Scenarios like this are possible when blockchain—the digital transaction record originally invented to validate Bitcoin transactions—gets used for purposes beyond payment. In certain circles, the technology has been hailed for its potential to usher in a new era of services that are less reliant on intermediaries like businesses and nation-states. But its boosters often overlook that the opposite is equally possible: Blockchain could further consolidate the centralized power of corporations and governments instead.

The looming change in energy geopolitics is about more than just the shift to renewable sources of energy - it’s also about a new paradigm of distribution - from centralized to distributed - to platform coordination. This is an excellent article signalling the shift to distributed coordination of energy production-consumption - prosumer energy.
In a small beta program earlier this year, Drift bought electricity from producers such as upstate New York dams, as well as large buildings in New York City that can spare extra power, and delivered it to commercial and residential customers at prices sometimes lower than the spot wholesale market.

Utility startups are making the electric grid work more like the internet

In the glory days of the electricity grid, utilities burned mainly fossil fuels at big, centrally located operations and transmitted the resulting power to businesses and consumers at highly regulated rates opaque to most users. Their main mission was reliability: keep the juice flowing, no matter what.

If one built the electrical grid today, one would reverse almost every aspect of that design. Solar and wind power generation is so affordable now that many consumers can be producers as well as consumers, one reason why investments in solar, wind, and storage comprised the majority of new money flowing into US energy infrastructure in 2016.Just as important, intelligent algorithms can now trade electricity to procure and deliver the cheapest power in real-time (such as this solar microgrid in Brooklyn).

As producers and consumers start to act like a network, the electrical system is beginning to resemble the internet. Silicon Valley is jumping at the opportunity by entering the highly-regulated energy market as lumbering incumbent utilities struggle to keep pace.

On May 31, Drift launched one of New York’s newest utility and electricity retailers. The team of self-described “software engineers and athletes,” registered as an utility and energy services company under state and federal authorities. is buying, trading and selling energy. By putting electricity management and trading under one roof, it claims it can optimize for price rather than just reliability.
“We make the [electricity] supply chain one platform,” says Drift co-founder and CEO Greg Robinson.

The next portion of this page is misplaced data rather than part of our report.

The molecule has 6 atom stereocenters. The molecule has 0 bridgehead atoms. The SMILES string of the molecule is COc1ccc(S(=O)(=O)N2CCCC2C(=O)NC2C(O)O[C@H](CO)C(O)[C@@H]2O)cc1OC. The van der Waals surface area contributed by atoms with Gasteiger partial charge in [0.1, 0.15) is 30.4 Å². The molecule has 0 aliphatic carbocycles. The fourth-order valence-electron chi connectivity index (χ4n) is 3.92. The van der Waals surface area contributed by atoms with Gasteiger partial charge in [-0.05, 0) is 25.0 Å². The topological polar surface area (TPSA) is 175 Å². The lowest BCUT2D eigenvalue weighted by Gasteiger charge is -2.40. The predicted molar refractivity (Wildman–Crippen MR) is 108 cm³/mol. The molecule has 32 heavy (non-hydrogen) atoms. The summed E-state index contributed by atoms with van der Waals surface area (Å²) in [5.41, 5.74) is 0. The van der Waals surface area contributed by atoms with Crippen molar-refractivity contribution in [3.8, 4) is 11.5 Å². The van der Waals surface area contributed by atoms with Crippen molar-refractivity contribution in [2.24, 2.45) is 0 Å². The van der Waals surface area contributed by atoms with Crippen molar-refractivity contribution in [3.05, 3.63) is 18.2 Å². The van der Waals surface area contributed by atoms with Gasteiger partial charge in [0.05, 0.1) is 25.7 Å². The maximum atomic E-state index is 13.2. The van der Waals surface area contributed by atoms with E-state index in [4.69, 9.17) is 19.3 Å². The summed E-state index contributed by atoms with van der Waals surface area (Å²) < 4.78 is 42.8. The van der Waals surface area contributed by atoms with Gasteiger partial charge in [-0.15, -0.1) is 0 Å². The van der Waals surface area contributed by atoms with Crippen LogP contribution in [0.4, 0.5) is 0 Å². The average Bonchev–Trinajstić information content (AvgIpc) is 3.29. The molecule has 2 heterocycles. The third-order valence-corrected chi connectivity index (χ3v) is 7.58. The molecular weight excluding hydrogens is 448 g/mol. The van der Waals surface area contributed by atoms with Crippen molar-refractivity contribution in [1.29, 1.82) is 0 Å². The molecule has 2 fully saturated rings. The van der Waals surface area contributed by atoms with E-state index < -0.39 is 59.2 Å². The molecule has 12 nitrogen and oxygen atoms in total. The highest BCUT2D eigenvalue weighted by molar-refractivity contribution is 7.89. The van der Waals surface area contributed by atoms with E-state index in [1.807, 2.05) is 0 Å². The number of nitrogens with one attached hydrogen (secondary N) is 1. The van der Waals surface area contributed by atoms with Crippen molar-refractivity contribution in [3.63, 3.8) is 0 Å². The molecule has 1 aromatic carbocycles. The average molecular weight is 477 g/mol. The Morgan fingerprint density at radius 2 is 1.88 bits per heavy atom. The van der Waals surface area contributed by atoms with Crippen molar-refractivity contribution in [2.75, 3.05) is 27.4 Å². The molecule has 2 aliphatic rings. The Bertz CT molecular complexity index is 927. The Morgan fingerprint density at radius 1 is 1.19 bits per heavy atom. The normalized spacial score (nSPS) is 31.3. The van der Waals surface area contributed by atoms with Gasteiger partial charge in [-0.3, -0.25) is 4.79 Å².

Here’s a good signal - as renewable power systems become cheaper - the savings to replace old infrastructure easily pay for themselves.

Bringing the birthplace of wind power into the 21st century

Modern wind turbines generate 21x the power output of their 1990 ancestors, representing a 12% compounded annual learning rate
American wind power was born in the Golden State, where the first large-scale wind farms were built in the 1980’s. Many still generate electricity today, more than 30 years later. But through a process known as repowering, companies are starting to replace vintage turbines with modern equipment.

The transition is akin to moving from a “car phone” to an iPhone.
NextEra Energy and Sonoma Clean Power just broke ground on a full repowering at the Golden Hills North wind farm, replacing 283 turbines from the 80’s with just 20 modern ones capable of generating significantly more electricity.

Other companies are repowering old California projects too. EDF Renewable Energy recently upgraded the Shiloh IV wind farm, originally built in 1989. Just 50 new turbines replaced 235 old machines while quadrupling the project’s capacity to generate electricity.

This is definitely an omen for what’s coming to many cities as we replace old mass transit infrastructure.

Elec City: Hyundai’s Zero-Emissions Electric Bus That Can Cover 180 Miles On A Single Hour Of Charging

South Korean automotive giant Hyundai has recently unveiled Elec City, a futuristic electric vehicle that can go up to 180 miles on just a single hour of charging. Its impressive performance, according to the developers, can be chalked up to its powerful 256 kWh battery pack and engine. The first of its kind to be manufactured by the company, this zero-emissions bus will likely be available commercially by early next year.

The result of eight long years of research and development, the Elec City is actually one of Hyundai’s many initiatives geared towards enhancing fuel efficiency of its popular vehicles by up to 30-percent as early as 2020. The company has yet to reveal if the electrically-powered, zero-emissions bus will be available for purchase in the United States.

Here’s a definite signal or continued progress on the phase transition of global energy geopolitics.

Cheap catalysts turn sunlight and carbon dioxide into fuel

Scientists have long dreamed of mimicking photosynthesis, by using the energy in sunlight to knit together hydrocarbon fuels from carbon dioxide (CO2) and water. Now, a cheap new chemical catalyst has carried out part of that process with record efficiency, using electricity from a solar cell to split CO2 into energy-rich carbon monoxide (CO) and oxygen. The conversion isn’t yet efficient enough to compete with fossil fuels like gasoline. But it could one day lead to methods for making essentially unlimited amounts of liquid fuels from sunlight, water, and CO2, the chief culprit in global warming.